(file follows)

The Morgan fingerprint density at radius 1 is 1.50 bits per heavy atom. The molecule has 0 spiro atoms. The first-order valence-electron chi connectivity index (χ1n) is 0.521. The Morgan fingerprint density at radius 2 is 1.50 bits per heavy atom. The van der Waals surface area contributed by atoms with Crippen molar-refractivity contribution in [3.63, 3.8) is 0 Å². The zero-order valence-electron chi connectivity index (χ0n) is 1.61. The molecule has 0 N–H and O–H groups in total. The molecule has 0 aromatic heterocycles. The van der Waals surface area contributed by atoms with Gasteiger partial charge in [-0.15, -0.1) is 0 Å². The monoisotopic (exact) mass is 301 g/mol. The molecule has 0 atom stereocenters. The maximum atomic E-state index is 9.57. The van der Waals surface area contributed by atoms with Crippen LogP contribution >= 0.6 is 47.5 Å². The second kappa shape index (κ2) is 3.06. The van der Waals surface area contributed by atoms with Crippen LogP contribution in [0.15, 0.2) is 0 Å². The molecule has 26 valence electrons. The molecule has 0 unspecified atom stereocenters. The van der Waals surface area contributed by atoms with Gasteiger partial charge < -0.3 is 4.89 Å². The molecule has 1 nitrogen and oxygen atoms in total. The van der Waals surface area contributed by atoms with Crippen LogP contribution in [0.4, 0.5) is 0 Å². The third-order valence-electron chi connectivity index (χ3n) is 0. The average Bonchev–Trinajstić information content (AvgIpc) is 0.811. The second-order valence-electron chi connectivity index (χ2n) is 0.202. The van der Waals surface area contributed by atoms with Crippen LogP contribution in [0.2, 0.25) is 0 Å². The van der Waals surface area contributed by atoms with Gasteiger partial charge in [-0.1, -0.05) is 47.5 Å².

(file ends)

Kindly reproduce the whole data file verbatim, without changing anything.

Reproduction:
The Morgan fingerprint density at radius 1 is 1.50 bits per heavy atom. The molecule has 0 spiro atoms. The first-order valence-electron chi connectivity index (χ1n) is 0.521. The Morgan fingerprint density at radius 2 is 1.50 bits per heavy atom. The van der Waals surface area contributed by atoms with Crippen molar-refractivity contribution in [3.63, 3.8) is 0 Å². The zero-order valence-electron chi connectivity index (χ0n) is 1.61. The molecule has 0 N–H and O–H groups in total. The molecule has 0 aromatic heterocycles. The van der Waals surface area contributed by atoms with Gasteiger partial charge in [-0.15, -0.1) is 0 Å². The monoisotopic (exact) mass is 301 g/mol. The molecule has 0 atom stereocenters. The maximum atomic E-state index is 9.57. The van der Waals surface area contributed by atoms with Crippen LogP contribution >= 0.6 is 47.5 Å². The second kappa shape index (κ2) is 3.06. The van der Waals surface area contributed by atoms with Crippen LogP contribution in [0.15, 0.2) is 0 Å². The molecule has 26 valence electrons. The molecule has 0 unspecified atom stereocenters. The van der Waals surface area contributed by atoms with Gasteiger partial charge < -0.3 is 4.89 Å². The molecule has 1 nitrogen and oxygen atoms in total. The van der Waals surface area contributed by atoms with Crippen LogP contribution in [0.4, 0.5) is 0 Å². The third-order valence-electron chi connectivity index (χ3n) is 0. The average Bonchev–Trinajstić information content (AvgIpc) is 0.811. The second-order valence-electron chi connectivity index (χ2n) is 0.202. The van der Waals surface area contributed by atoms with Crippen LogP contribution in [0.2, 0.25) is 0 Å². The van der Waals surface area contributed by atoms with Gasteiger partial charge in [-0.1, -0.05) is 47.5 Å².